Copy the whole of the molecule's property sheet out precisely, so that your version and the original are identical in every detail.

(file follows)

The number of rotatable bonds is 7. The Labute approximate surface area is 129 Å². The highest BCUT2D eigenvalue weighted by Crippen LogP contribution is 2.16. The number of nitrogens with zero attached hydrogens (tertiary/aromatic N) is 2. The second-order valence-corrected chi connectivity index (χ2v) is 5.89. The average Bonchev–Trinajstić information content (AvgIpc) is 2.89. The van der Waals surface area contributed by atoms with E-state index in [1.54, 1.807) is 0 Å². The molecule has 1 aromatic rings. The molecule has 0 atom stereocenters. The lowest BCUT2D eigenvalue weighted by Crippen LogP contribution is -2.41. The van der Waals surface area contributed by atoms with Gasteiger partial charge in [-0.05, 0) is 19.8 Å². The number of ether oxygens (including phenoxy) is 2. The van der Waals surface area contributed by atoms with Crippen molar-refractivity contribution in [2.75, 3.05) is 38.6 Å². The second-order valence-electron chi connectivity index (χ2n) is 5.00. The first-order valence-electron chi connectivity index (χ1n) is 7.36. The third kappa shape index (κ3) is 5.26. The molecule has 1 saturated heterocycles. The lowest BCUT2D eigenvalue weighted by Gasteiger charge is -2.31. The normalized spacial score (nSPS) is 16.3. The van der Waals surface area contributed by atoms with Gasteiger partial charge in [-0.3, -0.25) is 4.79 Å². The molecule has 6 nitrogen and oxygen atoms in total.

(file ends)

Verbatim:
The number of rotatable bonds is 7. The Labute approximate surface area is 129 Å². The highest BCUT2D eigenvalue weighted by Crippen LogP contribution is 2.16. The number of nitrogens with zero attached hydrogens (tertiary/aromatic N) is 2. The second-order valence-corrected chi connectivity index (χ2v) is 5.89. The average Bonchev–Trinajstić information content (AvgIpc) is 2.89. The van der Waals surface area contributed by atoms with E-state index in [1.54, 1.807) is 0 Å². The molecule has 1 aromatic rings. The molecule has 0 atom stereocenters. The lowest BCUT2D eigenvalue weighted by Crippen LogP contribution is -2.41. The van der Waals surface area contributed by atoms with Gasteiger partial charge in [-0.05, 0) is 19.8 Å². The number of ether oxygens (including phenoxy) is 2. The van der Waals surface area contributed by atoms with Crippen molar-refractivity contribution in [2.75, 3.05) is 38.6 Å². The second-order valence-electron chi connectivity index (χ2n) is 5.00. The first-order valence-electron chi connectivity index (χ1n) is 7.36. The third kappa shape index (κ3) is 5.26. The molecule has 1 saturated heterocycles. The lowest BCUT2D eigenvalue weighted by Gasteiger charge is -2.31. The normalized spacial score (nSPS) is 16.3. The van der Waals surface area contributed by atoms with Gasteiger partial charge in [-0.3, -0.25) is 4.79 Å². The molecule has 6 nitrogen and oxygen atoms in total.